Historic building collapses, Zanzibar tourism earnings down 38%
Only a fort night after the collapse of Beit-al-Ajaib or the House of Wonders in Stone Town, Zanzibar, the island’s tourism earnings are reported to be down 38 percent compared to last year.
The report comes from the Bank of Tanzania (BoT) which states that despite the tourism sector racking in a surplus of $62.7 million, however this is still 37.7 percent lower than what it was able to amass during the same period in 2019.
Zanzibar’s economy greatly relies on tourism and historical sites like the House of Wonders are a great attraction for tourists.
Now with the building having collapsed during restoration efforts, the island is suffering the effects.
Granted the single event is not the cause for the dropped revenue, which the BoT blames on Covid-19, the loss of such an important site has an impact in the sector.
In its monthly economic review for December, BoT wrote, “Zanzibar’s service account registered a surplus of $62.7 million, 37.7 percent lower than the surplus recorded during the corresponding period in 2019.”
The BoT also notes that while Christmas holiday season is traditionally one of Zanzibar’s busiest, however that was not the case last year due to the pandemic, and especially travel restrictions.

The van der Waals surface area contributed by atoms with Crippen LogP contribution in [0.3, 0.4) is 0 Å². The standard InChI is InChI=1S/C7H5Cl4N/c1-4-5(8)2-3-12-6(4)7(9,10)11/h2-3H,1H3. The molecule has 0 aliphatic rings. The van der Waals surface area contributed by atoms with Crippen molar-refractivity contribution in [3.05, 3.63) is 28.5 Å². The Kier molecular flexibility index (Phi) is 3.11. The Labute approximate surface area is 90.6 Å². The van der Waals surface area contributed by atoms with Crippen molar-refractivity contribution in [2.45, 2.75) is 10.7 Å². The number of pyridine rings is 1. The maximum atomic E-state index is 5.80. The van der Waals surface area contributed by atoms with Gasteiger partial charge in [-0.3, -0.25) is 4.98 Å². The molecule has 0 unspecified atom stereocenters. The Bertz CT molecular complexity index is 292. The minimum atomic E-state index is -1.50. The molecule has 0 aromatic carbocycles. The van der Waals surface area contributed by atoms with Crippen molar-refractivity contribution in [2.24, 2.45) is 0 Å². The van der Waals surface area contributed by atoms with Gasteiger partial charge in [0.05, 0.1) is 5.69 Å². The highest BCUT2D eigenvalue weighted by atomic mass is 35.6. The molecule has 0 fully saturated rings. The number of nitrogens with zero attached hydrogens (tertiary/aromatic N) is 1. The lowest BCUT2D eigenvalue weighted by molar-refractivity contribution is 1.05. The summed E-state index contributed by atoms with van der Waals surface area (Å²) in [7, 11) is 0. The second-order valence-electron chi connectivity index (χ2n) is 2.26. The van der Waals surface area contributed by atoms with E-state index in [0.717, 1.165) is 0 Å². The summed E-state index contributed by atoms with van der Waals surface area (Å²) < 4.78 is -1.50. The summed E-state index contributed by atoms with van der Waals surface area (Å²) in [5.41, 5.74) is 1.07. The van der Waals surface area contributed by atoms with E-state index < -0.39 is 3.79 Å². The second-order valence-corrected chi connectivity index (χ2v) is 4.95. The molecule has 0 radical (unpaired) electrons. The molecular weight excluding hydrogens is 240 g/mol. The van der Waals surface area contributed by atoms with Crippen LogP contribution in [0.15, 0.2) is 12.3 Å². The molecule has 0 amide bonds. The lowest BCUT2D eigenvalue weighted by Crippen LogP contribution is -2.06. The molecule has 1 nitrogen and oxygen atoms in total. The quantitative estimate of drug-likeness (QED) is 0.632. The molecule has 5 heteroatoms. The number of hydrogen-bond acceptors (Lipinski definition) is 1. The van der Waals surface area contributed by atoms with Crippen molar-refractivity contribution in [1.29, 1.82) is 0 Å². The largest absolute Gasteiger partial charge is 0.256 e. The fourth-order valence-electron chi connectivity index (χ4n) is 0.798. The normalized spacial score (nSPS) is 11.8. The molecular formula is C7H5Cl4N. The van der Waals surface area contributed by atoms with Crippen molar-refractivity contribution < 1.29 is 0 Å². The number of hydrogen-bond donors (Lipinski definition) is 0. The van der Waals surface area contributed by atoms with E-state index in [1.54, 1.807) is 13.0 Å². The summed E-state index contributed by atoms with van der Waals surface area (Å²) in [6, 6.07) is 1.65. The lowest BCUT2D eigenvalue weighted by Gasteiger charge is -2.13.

The central bank said the decline in surplus was largely due to a decrease in receipts mainly from travel-related services including tourism.
According to the Zanzibar Chief Statistician’s office, in November 2020, there were 29,128 arrivals, 61 percent down from the 47,824 tourists in November 2019. October 2020 had 12,157 arrivals,
“Zanzibar received 182,922 visitors from January to October 2020, a 54.7 per cent decline compared to a similar period the previous year.
Generally speaking, the overall current account of Zanzibar recorded a deficit of $113.9 million for the year ending November, compared with the $62.3 million deficit in the corresponding period for 2019, largely on account of imports outweighing exports.
“The increased deficit is an about-turn of a rise in the imports bill which increased by 42.5 percent to $336.6 million from $236.1 million in the year ending November 2019,” the BoT report said.